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starting with geese

 
leanna jones
Posts: 38
Location: Pennines, northern England, zone 7b, avg annual rainfall 50"
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hello,

we are about to get chinese geese for eggs, guard 'dogs', grazing and fertilising. we have several over-grown paddocks. is it best to rotate the geese around the different paddocks, or let them free range? presumably they will do a better job of keeping grass down if rotated, otherwise they'll just go for the tastiest if allowed access to the whole place?

also, i read that geese won't eat grass over 8", so do we need to scythe the paddock first?
 
Alder Burns
pollinator
Posts: 1331
Location: northern California
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They will definitely do better with short pasture, unless it is dried out. If you have a dry season you could just let them onto it and they will pick through it and eat seeds and trample the rest down, and the new stuff will come up through when it rains. Rotation is always good, as is a movable night pen, since they will graze close to this and gradually work further out. If you put mulch in where you shut them in at night it will become wonderful compost.
 
Landon Sunrich
pollinator
Posts: 1703
Location: Western Washington
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Leanna

I have three Chinese geese free ranging on about a half acre of grass. As a 'watch and wait' experiment I weed wacked half of the lawn and left the other half be. The grasses that the geese seem to prefer are the ones that are short and grazed regularly along the driveway and road. They also love to eat the tall grass seed along the road - but they seem to have pretty decent common survival sense and I haven't lost any to automobile yet. They also know where home is. They come when called. They can be a bit annoying at times because they are so social. They also get very loud.

Anyway I was going somewhere with that sort/long grass experiment. Ah right. So the grass I kept long, they didn't eat it all summer but now that the heat has cooked off the tall stems and the almost fall rains have started they are loving the new growth which is coming up under the long dry stems. So basically I feel like I was holding that grass in reserve for them. I'm excited by this since I've thinned my nettles this past week and found plenty of green grass just waiting for some more light underneath them. I am hoping to encourage grazing rotation through natural crop rotation!

I have had my geese about 5 months. I don' feed them. They steal food from the chickens (whom I have to feed) on occasion - but they are great looking birds - super large and super healthy looking to my eye. I hope that helps. I'm no expert on geese by I'd be happy to share more observations and personal experiences if you have more questions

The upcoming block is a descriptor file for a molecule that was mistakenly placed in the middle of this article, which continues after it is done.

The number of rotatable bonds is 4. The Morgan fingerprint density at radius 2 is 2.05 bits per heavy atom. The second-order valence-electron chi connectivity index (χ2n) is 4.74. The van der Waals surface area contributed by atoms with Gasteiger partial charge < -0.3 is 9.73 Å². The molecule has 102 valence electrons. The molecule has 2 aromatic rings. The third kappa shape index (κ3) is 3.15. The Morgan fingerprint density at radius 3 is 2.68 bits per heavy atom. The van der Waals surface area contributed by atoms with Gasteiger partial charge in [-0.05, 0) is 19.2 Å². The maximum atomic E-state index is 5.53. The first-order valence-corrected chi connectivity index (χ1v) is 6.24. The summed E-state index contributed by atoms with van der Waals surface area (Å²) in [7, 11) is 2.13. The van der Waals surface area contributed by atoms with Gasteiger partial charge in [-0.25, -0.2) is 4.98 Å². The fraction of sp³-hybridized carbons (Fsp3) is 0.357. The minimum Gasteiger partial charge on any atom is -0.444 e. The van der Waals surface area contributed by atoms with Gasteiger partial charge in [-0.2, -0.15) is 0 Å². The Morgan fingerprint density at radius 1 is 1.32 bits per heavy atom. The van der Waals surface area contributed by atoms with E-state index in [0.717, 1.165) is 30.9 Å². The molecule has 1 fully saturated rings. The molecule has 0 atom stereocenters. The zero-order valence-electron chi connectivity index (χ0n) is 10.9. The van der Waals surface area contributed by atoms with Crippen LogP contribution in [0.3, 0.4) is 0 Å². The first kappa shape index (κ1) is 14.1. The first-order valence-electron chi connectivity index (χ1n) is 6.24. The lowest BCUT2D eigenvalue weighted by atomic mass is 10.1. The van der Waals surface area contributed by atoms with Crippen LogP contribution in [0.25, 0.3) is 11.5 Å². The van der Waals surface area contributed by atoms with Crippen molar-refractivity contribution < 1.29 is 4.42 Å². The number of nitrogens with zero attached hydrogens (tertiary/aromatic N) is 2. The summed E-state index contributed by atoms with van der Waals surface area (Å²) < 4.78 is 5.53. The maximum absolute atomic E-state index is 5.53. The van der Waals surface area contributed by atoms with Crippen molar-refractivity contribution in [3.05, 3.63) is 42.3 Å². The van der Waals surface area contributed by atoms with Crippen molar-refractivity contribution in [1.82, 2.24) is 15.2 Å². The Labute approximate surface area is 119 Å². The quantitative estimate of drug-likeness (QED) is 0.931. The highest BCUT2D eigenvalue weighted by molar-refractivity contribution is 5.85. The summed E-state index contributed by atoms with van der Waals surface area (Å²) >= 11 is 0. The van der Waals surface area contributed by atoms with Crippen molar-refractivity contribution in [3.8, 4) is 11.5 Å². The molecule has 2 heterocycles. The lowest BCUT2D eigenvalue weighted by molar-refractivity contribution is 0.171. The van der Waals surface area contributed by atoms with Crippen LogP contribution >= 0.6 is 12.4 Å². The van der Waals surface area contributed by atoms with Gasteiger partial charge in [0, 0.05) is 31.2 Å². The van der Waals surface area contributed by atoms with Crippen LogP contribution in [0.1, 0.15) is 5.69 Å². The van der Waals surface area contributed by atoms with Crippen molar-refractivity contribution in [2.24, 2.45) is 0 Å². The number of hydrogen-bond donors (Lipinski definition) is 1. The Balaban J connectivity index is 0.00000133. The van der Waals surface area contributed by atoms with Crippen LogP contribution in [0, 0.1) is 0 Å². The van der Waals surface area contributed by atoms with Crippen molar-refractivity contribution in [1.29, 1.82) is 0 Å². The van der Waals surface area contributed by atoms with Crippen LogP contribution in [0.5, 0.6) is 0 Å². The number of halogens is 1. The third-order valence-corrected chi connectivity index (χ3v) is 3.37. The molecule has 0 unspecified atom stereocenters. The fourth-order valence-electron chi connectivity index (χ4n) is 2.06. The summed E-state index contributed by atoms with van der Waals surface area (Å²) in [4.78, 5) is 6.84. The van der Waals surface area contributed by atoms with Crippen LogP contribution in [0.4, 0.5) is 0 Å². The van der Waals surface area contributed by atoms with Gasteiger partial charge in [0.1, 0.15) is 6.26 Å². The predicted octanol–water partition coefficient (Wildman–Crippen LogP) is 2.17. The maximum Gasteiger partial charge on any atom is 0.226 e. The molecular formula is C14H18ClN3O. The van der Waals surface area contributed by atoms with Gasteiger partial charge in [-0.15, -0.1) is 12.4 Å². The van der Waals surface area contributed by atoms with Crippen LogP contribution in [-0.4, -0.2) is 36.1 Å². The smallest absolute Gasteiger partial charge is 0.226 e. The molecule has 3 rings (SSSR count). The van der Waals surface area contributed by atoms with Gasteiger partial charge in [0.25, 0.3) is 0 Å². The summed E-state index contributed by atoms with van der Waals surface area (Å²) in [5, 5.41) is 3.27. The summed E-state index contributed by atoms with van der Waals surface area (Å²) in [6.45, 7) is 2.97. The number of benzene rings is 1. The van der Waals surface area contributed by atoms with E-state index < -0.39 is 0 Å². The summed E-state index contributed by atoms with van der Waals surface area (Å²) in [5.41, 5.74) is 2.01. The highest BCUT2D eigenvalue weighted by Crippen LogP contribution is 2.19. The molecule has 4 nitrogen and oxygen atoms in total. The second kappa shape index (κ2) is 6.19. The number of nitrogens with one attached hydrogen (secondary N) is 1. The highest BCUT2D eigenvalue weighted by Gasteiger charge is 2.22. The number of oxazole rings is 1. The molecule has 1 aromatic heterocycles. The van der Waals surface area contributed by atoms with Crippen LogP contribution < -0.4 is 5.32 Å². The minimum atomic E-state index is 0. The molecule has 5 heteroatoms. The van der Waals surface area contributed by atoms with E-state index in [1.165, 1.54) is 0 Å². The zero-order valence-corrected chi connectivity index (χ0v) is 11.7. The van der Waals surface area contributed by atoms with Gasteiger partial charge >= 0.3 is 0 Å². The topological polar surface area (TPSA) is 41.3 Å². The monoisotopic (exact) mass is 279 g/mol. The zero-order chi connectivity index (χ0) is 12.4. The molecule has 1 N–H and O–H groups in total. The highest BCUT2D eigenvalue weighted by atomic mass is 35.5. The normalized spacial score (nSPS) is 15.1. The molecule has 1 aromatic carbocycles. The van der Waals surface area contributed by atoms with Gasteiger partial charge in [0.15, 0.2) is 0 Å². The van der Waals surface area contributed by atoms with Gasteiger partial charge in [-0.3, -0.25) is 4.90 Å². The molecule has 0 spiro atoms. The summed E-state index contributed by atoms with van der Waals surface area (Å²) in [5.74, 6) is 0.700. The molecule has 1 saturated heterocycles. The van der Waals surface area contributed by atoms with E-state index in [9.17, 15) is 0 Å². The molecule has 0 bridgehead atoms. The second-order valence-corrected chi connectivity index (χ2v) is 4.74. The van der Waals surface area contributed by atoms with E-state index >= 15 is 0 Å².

leanna jones
Posts: 38
Location: Pennines, northern England, zone 7b, avg annual rainfall 50"
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thanks

we definitely don't have a dry season here!

yes i was thinking that left to free-range the geese would just hangout on our driveway and paths as that's where the short grass is. whereas we want them to be grazing the paddocks. so seems it would be best to rotate them and we'll need to at least have a go with the scythe before they go in each paddock. 8"s is quite tall grass really so it can be a bit overgrown?

how tall a fence does it take to keep them in?

you don't feed them? so they exist just on grass and forage?
 
Landon Sunrich
pollinator
Posts: 1703
Location: Western Washington
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if your geese are anything like mine I'd be more concerned with the geese trying to get through the fence than over it. I purchased some electro-netting and they try to squeeze though it. oh and tall enough to keep anything out that you want kept out. I would doubt a goose would be able to go over a 2 foot fence from what I've seen of mine.

My geese are a little on the fat side. They've been eating nothing but forage pretty much since day one (which I'm guessing was day 4 or 5 in their life) They will steal the chickens food if I'm putting out grain. Pretty sure that's why they're fat. Other than grass and grass seed their favorite seems to be 'horse tail' ferns their a tender upright that looks totally prehistoric. I don't know the latin name.

My strategy, especially if you're getting grown(ish) birds and not chicks would be to through um into one of the paddocks for a day or two and see if they go at it. You can cut the other ones while you watch.

It's very wet here too. Except when its dry. Then it can be very dry. This year was dry - but it looks to be shaping up to be a wet fall
 
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